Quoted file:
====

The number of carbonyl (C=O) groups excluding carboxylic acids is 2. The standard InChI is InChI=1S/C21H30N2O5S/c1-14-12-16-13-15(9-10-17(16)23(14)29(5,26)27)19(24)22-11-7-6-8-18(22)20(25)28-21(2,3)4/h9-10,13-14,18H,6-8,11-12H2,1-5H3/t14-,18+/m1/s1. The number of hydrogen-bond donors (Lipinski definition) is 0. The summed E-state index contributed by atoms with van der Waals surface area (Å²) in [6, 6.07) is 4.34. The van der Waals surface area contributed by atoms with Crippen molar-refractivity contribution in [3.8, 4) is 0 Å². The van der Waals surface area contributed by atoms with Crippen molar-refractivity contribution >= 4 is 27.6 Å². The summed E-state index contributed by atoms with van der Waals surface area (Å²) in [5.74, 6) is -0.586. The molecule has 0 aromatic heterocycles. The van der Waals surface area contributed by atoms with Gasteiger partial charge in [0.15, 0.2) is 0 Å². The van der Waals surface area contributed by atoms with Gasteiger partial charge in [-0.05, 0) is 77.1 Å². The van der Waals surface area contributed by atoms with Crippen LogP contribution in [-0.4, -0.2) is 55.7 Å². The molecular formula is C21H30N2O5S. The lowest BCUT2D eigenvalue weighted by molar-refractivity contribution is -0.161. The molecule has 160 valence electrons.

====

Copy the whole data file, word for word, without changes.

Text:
The number of carbonyl (C=O) groups excluding carboxylic acids is 2. The standard InChI is InChI=1S/C21H30N2O5S/c1-14-12-16-13-15(9-10-17(16)23(14)29(5,26)27)19(24)22-11-7-6-8-18(22)20(25)28-21(2,3)4/h9-10,13-14,18H,6-8,11-12H2,1-5H3/t14-,18+/m1/s1. The number of hydrogen-bond donors (Lipinski definition) is 0. The summed E-state index contributed by atoms with van der Waals surface area (Å²) in [6, 6.07) is 4.34. The van der Waals surface area contributed by atoms with Crippen molar-refractivity contribution in [3.8, 4) is 0 Å². The van der Waals surface area contributed by atoms with Crippen molar-refractivity contribution >= 4 is 27.6 Å². The summed E-state index contributed by atoms with van der Waals surface area (Å²) in [5.74, 6) is -0.586. The molecule has 0 aromatic heterocycles. The van der Waals surface area contributed by atoms with Gasteiger partial charge in [0.15, 0.2) is 0 Å². The van der Waals surface area contributed by atoms with Gasteiger partial charge in [-0.05, 0) is 77.1 Å². The van der Waals surface area contributed by atoms with Crippen LogP contribution in [-0.4, -0.2) is 55.7 Å². The molecular formula is C21H30N2O5S. The lowest BCUT2D eigenvalue weighted by molar-refractivity contribution is -0.161. The molecule has 160 valence electrons.